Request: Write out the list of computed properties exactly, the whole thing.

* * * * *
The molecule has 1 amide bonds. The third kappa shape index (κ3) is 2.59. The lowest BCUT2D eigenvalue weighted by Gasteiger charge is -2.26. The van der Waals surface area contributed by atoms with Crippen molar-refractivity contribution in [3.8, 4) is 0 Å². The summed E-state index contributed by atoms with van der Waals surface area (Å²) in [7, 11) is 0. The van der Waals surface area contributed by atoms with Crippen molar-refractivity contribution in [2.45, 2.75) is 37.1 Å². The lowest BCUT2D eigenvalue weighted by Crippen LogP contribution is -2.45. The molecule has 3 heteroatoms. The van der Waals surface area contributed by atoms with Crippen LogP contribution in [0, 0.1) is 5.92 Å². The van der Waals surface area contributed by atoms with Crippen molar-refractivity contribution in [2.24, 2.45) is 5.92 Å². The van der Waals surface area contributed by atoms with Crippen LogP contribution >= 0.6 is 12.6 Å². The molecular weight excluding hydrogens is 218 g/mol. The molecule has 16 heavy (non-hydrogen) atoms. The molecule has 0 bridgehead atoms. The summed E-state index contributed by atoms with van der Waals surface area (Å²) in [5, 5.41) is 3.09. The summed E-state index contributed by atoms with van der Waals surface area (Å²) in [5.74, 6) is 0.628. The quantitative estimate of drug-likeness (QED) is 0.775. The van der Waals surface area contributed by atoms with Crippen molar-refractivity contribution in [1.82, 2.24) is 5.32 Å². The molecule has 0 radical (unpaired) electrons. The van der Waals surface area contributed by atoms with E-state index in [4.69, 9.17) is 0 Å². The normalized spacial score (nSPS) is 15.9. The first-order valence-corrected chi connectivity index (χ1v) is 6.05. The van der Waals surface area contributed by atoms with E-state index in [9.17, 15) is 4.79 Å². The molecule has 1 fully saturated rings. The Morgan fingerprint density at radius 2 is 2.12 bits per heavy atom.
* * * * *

The molecule has 1 amide bonds. The third kappa shape index (κ3) is 2.59. The lowest BCUT2D eigenvalue weighted by Gasteiger charge is -2.26. The van der Waals surface area contributed by atoms with Crippen molar-refractivity contribution in [3.8, 4) is 0 Å². The summed E-state index contributed by atoms with van der Waals surface area (Å²) in [7, 11) is 0. The van der Waals surface area contributed by atoms with Crippen molar-refractivity contribution in [2.45, 2.75) is 37.1 Å². The lowest BCUT2D eigenvalue weighted by Crippen LogP contribution is -2.45. The molecule has 3 heteroatoms. The van der Waals surface area contributed by atoms with Crippen LogP contribution in [0, 0.1) is 5.92 Å². The van der Waals surface area contributed by atoms with Crippen molar-refractivity contribution in [2.24, 2.45) is 5.92 Å². The van der Waals surface area contributed by atoms with Crippen LogP contribution >= 0.6 is 12.6 Å². The molecular weight excluding hydrogens is 218 g/mol. The molecule has 16 heavy (non-hydrogen) atoms. The molecule has 0 bridgehead atoms. The summed E-state index contributed by atoms with van der Waals surface area (Å²) in [5, 5.41) is 3.09. The summed E-state index contributed by atoms with van der Waals surface area (Å²) in [5.74, 6) is 0.628. The quantitative estimate of drug-likeness (QED) is 0.775. The van der Waals surface area contributed by atoms with Crippen molar-refractivity contribution in [1.82, 2.24) is 5.32 Å². The molecule has 0 radical (unpaired) electrons. The van der Waals surface area contributed by atoms with E-state index in [4.69, 9.17) is 0 Å². The normalized spacial score (nSPS) is 15.9. The first-order valence-corrected chi connectivity index (χ1v) is 6.05. The van der Waals surface area contributed by atoms with E-state index in [9.17, 15) is 4.79 Å². The molecule has 1 fully saturated rings. The Morgan fingerprint density at radius 2 is 2.12 bits per heavy atom.